Care Level: Very Difficult
Water Conditions: 6.0-7.0 pH and Soft to Moderately Hard
Temperature: 75-82° F (24-27° C)
Maximum Size: 36 inches (91.5 centimeters)
The Arowana Osteoglossum bicirrhosum was first introduced into the aquarium hobby in 1912. This fish provides us with a glimpse into the past. It is one of only a few living examples of our ancient prehistoric world of the Jurassic age. Its scientific name is derived from the Greek terms "Osteoglossum" which means "bone-tongued" and "bicirrhosum" which means "two barbels". So basically this as a bony-tongued fish with two barbels. Because of its coloration it is also known as a Silver Arowana. It has a few different spellings, so it can be found as a Silver Aruana, Silver Arawana, and Silver Arrowanas. But all these common names are representative of the same species.
The Silver Arowana is one of the most interesting fish and it can get very large. It is a long fish with a fluid, almost snake-like swimming motion. A maximum sized specimen would reach up to 47 inches (120 cm) in length and need an aquarium of at least 4 feet wide and 4 feet long just to turn around. A specimen of that size is pretty rare in the aquarium, generally they are smaller with 24 to 30 inches (60 - 78 cm) being a good sized Arowana. It is basically a silver fish, but its scales are very large. As this fish matures the scales develop an opalescent effect that will reflect blue, red, and green highlights. This has led to the nickname "Dragonfish" when seen in the wild.
One of the most curious characteristics of this fish are its mouth. It opens in three pieces and looks similar to a loading barge, definitely indicative of its predatory nature and appetite. The two distinctive barbels at the tip of the lower jaw are great sensory devices. With them, it can sense and capture prey on the surface of the water, even in total darkness. Its eyesight is also remarkable. With a keen vision, this fish can see above the surface, spotting and leaping out of the water to strike insects and birds from over hanging tree branches. This has lead to still another nickname for this fish, the "Water Monkey".
Though they can be kept together when small, larger specimens are best kept singly or with other species of larger fish. They are a predator and will eat small fish. But on a positive note, they can become quite tame and take food from your fingers.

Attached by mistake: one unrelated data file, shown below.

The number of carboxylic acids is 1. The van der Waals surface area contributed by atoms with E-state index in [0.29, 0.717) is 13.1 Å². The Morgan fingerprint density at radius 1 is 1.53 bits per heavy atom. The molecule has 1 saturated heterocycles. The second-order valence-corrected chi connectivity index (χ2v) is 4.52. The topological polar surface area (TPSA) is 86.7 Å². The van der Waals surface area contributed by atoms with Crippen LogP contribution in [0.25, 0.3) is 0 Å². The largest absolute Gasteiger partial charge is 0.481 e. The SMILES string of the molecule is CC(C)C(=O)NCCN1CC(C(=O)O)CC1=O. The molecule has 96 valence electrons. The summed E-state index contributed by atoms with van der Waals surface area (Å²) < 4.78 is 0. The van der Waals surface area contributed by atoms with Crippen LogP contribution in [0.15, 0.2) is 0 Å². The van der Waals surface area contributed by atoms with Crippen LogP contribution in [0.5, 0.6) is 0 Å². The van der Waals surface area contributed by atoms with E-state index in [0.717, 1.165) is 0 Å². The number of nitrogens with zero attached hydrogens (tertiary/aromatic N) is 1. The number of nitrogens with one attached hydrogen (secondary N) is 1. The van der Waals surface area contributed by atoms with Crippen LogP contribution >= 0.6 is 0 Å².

These fish are excellent jumpers and very strong, so make sure the top of the aquarium is securely covered. The Arowana will prefer an aquarium with a fine gravel bottom, planted loosely with hardy plants, and have open areas on the top to swim.
For best results they should be provided with a highly varied diet. Shrimp, prawns, mealworms, crickets, centipedes, krill and frogs are all suitable foods, though any sharp pieces should first be removed and live animals should be quarantined first to avoid the introduction of parasites.
Arowanas enjoy eating smaller fish but should not be fed these too often, as a build-up of fat in their bodies can lead to health problems. Many arowanas will take pellet food, but this is not sufficient on a daily basis.
Individual preferences vary, so be ready to experiment to see what your arowanas like.
Because arowanas are so active and tend to swim fast, you should avoid having any sharp objects in your aquarium on which they might injure themselves. Fast flowing water will keep them in better condition as it will discourage them from rubbing against the glass.
Arowanas in aquariums often suffer from protruding, drooping eyes due to looking downwards a lot, which they should not do in the wild.
A good way to avoid this is to keep a brightly coloured ping pong ball floating on the surface of the water. This will distract them sufficiently to keep their eyes in good condition and they'll enjoy playing with it, giving you something extra to enjoy watching.
Arowanas are extremely difficult to breed in captivity, especially in an aquarium. They spend months courting to develop pair bonds and spawn just once a year. If they do breed successfully, the male will protect the eggs, and later the fry, in his mouth. However, the female may eat them, so it is best to separate her at this stage.